In the interests of restricting myths to their proper place (that of informing political activity) let me clarify Alf MacLochlainn and Eddie Butcher and the folklorist's view of "My son in Amerikay."
Hugh Shields describes the episode and its sequels in a slighly arch style in a paragraph in an article "Printed Aids to Folk Singing 1700-1900" in Mary Daly and David Dickson (eds) The Origins of Popular Literacy in Ireland: Language change and Educational Development 1700 - 1920 (Dublin, published jointly by the Depts of Modern History at Trinity College and University College, 1990.) [My explanations. JM]
"In the summer of 1968 a Dublin Librarian A sang a comic song in traditional style, a song of his own making, in my house in Dublin when a traditional singer E from Co Derry was staying with me. E was greatly taken with the song and wanted to learn it; A resisted blandishment as though exercising rights of ownership. The conversation moved on and the song was temporarily forgotten. I met another Dublin librarian P known for the hand printing of ephemera, whom I asked to get and print the song text. Which was done. [and published in Dublin by St Sepulchre's Press] I sent a copy to E which included comically amibuous indication of an air, ["To the air of the Rocks of Knockanure" - Rocks of Bawn? Valley of Knockanure?] and the next year I recorded the song from him sung very much in his customary style. When E became so well known that 'they' came looking for him form over the water, A's song found its way onto a record of E's singing, the label of which proclaimed 'all tracks traditional'. The record was published in 1976 from tapes made about a year earlier." ["I once was a Daysman" Free Reed FRR003]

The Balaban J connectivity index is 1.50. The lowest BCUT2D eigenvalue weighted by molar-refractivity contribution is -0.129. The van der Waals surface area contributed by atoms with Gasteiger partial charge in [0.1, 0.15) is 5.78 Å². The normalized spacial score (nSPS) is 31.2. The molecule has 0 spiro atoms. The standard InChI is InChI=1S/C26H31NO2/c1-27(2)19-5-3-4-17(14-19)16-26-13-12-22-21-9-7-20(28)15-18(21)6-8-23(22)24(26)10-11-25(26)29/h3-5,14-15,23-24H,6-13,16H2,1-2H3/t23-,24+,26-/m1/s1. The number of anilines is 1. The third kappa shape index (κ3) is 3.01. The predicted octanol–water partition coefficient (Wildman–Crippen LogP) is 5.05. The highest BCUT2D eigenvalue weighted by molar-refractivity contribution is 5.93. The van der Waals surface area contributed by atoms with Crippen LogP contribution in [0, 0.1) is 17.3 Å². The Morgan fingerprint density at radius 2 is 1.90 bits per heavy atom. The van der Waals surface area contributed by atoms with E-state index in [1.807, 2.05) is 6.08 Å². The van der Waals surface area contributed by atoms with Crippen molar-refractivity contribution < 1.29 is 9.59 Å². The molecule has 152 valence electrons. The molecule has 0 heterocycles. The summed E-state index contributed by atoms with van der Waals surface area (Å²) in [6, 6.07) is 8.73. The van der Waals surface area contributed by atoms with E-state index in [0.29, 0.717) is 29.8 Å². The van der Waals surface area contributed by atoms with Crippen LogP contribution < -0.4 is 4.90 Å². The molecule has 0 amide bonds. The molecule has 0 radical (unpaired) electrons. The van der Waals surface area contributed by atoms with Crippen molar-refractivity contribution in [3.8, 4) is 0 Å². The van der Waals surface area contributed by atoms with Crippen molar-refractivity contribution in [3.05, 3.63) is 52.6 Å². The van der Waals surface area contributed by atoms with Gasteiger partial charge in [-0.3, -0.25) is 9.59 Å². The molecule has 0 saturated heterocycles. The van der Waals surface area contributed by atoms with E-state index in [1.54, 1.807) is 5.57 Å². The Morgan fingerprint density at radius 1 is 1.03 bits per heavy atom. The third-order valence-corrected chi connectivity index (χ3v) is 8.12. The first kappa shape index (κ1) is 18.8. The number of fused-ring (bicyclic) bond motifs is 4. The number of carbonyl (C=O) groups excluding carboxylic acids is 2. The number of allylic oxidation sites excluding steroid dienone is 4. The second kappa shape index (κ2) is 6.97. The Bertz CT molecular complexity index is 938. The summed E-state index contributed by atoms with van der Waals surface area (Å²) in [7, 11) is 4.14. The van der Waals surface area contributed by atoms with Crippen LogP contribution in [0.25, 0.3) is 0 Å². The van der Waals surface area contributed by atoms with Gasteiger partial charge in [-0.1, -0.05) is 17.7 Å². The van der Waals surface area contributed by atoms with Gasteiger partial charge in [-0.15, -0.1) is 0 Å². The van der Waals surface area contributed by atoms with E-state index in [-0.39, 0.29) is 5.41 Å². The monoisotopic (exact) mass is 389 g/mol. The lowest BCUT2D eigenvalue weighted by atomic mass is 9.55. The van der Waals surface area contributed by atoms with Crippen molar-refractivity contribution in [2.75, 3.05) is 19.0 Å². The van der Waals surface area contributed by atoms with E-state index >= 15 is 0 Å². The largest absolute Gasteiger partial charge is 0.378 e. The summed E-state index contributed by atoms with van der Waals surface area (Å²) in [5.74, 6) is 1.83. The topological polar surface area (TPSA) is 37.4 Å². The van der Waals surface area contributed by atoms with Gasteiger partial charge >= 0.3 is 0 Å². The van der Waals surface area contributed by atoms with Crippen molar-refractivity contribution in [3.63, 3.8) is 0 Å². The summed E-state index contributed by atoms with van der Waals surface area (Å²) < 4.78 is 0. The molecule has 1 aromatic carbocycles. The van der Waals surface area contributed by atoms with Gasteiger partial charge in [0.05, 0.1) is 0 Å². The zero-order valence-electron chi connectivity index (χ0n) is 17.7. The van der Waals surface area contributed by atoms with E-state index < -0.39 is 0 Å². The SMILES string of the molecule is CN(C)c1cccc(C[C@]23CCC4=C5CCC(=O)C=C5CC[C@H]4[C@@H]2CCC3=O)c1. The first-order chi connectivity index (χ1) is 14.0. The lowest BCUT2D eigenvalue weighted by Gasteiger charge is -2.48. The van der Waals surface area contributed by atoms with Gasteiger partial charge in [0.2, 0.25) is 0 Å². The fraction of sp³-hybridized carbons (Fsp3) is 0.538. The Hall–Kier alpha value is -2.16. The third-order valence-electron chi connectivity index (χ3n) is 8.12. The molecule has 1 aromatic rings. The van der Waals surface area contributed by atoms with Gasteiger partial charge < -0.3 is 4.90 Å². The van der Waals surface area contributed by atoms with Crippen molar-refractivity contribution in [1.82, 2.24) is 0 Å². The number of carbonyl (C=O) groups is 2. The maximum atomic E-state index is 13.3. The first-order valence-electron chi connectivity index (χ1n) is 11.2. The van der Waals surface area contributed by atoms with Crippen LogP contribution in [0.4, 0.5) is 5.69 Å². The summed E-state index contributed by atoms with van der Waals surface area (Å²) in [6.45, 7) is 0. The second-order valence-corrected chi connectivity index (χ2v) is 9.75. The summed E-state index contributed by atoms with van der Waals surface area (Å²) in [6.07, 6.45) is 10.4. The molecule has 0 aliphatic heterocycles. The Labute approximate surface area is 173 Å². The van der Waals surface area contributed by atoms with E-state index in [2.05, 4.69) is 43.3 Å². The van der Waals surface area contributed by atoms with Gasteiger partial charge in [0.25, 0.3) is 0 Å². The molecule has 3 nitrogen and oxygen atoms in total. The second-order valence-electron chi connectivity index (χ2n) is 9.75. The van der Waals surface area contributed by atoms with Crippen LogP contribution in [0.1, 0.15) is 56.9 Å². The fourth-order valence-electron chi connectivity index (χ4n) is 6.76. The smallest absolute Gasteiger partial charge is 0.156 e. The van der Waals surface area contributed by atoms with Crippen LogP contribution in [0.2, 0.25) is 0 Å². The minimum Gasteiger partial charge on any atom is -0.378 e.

So the whole story is really an "insider" folklorist's joke about "outsider folklorists. Or is it really a story which reduces the concept of traditionality to its proper absurdity?